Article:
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Tag Archives: salt

October 2011 Br J Cardiol 2011;18:217

Correspondence

Drs Ewan J McKay, Tina Tian, Nick Gerning, Chris Sawh, Pankaj Garg, John Purvis, Sinead Hughes and Mark Noble

Abstract

When the dentist said: “Be still your beating heart!” Dear Sirs, We all often encounter a patient history and apparent presenting complaint that we can not precisely and cleverly explain. Our patient, Mr BW, a fit and active 53-year-old man, attended a routine appointment as an outpatient. He had done this many times previously as he was experiencing difficuties with heart rate control and troubling symptoms secondary to atrial fibrillation (AF). Coincidentally, he had also had amalgam dental fillings drilled some 18 months previously. Since then, his cardiac problems had escalated. There appeared no clear causality between the fillings a

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June 2011 Br J Cardiol 2011;18:111–12

In brief

Abstract

Controversial salt paper published A new European study has caused controversy by suggesting that lowering salt intake may not be beneficial. The study, published recently in JAMA (May 4th 2011 issue), was conducted by a team from the University of Leuven, Belgium. They followed 3,681 participants who were free of cardiovascular disease at baseline for a median of 7.9 years, and found an inverse relationship between cardiovascular deaths and 24-hour sodium excretion (which correlates to salt intake), although systolic blood pressure was higher with higher salt intake. But an editorial in the Lancet (May 12th 2011 issue) criticises the study,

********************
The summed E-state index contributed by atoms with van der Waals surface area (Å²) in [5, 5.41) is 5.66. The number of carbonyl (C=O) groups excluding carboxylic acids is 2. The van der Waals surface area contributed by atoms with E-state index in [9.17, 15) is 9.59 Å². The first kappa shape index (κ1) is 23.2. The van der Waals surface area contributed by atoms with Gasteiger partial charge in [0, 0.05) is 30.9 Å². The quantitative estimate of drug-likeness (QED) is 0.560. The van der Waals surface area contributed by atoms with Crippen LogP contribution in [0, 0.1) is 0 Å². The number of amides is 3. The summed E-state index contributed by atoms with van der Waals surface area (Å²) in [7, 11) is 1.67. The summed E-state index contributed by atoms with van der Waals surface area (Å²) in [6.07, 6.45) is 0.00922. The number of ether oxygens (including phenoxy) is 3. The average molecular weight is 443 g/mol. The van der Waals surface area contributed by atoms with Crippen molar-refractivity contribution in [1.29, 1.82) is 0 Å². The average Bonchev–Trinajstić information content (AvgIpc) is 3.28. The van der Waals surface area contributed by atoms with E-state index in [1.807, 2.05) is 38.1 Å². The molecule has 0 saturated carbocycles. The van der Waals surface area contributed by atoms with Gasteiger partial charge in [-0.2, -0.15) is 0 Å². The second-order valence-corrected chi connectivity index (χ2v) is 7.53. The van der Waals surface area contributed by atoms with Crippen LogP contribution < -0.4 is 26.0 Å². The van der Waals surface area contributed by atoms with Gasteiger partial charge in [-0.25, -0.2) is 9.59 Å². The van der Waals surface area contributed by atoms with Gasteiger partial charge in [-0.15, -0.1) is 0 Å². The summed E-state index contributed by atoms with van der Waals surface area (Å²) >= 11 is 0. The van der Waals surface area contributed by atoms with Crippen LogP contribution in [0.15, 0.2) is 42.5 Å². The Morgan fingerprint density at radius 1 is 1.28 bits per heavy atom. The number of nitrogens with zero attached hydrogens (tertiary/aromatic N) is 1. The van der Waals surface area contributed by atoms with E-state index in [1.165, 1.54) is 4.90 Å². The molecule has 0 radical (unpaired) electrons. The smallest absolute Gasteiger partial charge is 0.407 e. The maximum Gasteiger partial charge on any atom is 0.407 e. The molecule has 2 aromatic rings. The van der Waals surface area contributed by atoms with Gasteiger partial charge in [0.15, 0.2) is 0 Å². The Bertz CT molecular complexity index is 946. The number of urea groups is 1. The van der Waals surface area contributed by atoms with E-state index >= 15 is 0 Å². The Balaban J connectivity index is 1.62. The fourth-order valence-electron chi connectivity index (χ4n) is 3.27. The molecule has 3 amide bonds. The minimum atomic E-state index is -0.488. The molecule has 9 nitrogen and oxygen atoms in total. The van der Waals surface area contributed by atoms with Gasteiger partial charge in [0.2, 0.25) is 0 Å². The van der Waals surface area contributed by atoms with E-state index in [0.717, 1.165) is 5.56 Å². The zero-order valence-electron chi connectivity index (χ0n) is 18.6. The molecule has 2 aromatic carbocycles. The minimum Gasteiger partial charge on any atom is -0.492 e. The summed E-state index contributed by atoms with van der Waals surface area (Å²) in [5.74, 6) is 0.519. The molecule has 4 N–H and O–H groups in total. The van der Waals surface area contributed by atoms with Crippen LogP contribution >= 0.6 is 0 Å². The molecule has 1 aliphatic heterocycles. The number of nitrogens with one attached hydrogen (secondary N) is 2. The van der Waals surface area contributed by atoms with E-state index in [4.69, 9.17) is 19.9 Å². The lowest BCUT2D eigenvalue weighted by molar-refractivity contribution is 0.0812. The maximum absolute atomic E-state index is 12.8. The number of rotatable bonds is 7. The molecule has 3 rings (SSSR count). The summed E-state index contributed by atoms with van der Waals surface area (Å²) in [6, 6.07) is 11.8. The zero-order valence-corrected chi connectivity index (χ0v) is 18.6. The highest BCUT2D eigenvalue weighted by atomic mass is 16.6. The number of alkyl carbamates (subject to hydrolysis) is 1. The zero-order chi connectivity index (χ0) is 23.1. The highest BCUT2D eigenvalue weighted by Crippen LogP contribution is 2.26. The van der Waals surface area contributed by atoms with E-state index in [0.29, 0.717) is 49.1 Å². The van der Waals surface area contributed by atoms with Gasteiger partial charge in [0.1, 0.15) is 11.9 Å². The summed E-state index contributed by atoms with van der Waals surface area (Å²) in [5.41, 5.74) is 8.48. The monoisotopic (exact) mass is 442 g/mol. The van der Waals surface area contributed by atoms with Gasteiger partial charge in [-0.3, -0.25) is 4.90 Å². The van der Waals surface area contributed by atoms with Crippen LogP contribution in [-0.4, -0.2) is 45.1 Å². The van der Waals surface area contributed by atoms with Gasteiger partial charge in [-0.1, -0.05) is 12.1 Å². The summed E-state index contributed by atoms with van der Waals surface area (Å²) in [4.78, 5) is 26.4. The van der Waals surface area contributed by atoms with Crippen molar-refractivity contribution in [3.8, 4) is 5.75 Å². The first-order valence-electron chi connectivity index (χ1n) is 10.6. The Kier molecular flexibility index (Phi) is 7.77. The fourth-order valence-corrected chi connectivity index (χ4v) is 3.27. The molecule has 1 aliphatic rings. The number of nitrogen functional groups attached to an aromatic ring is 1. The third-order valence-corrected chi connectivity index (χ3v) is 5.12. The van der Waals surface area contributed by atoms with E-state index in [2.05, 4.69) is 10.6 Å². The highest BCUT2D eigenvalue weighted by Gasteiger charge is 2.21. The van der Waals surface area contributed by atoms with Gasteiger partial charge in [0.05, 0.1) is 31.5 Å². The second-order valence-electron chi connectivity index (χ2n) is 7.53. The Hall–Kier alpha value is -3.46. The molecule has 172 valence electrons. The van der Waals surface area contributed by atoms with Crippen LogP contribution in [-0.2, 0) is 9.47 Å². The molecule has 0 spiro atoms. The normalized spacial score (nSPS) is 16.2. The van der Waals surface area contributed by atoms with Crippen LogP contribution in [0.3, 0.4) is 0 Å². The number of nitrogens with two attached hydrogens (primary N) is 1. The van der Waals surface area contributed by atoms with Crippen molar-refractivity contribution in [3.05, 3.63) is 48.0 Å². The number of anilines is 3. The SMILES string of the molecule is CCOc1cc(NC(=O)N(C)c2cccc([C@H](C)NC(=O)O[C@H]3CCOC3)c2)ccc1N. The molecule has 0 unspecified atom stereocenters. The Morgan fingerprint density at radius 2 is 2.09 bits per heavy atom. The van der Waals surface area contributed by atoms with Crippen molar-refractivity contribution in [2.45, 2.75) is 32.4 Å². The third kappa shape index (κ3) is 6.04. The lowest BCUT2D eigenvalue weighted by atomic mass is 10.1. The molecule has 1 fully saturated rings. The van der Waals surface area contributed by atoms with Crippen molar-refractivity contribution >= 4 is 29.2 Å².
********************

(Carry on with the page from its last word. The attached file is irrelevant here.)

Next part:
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Report from the 20th Scientific Meeting of the European Society of Hypertension, Oslo, Norway

July 2010 Br J Cardiol 2010;17:168-170

Report from the 20th Scientific Meeting of the European Society of Hypertension, Oslo, Norway

Abstract

An initial proof of principle study was reported in The Lancet (Krum H et al. Lancet 2009;373:1275–81) by Dr Henry Krum (Monash University, Melbourne, Australia) and co-investigators who, using the newly developed Symplicity® catheter system, performed RDN in 45 patients with resistant hypertension (systolic blood pressure [SBP] ≥160 mmHg on three antihypertensive agents); the procedure lasting a median of 38 minutes. The primary end points were office blood pressure (BP) and safety data at one, three, six, nine and 12 months, and patient’s renal angiography and magnetic resonance angiography during follow-up. BP was significantly redu

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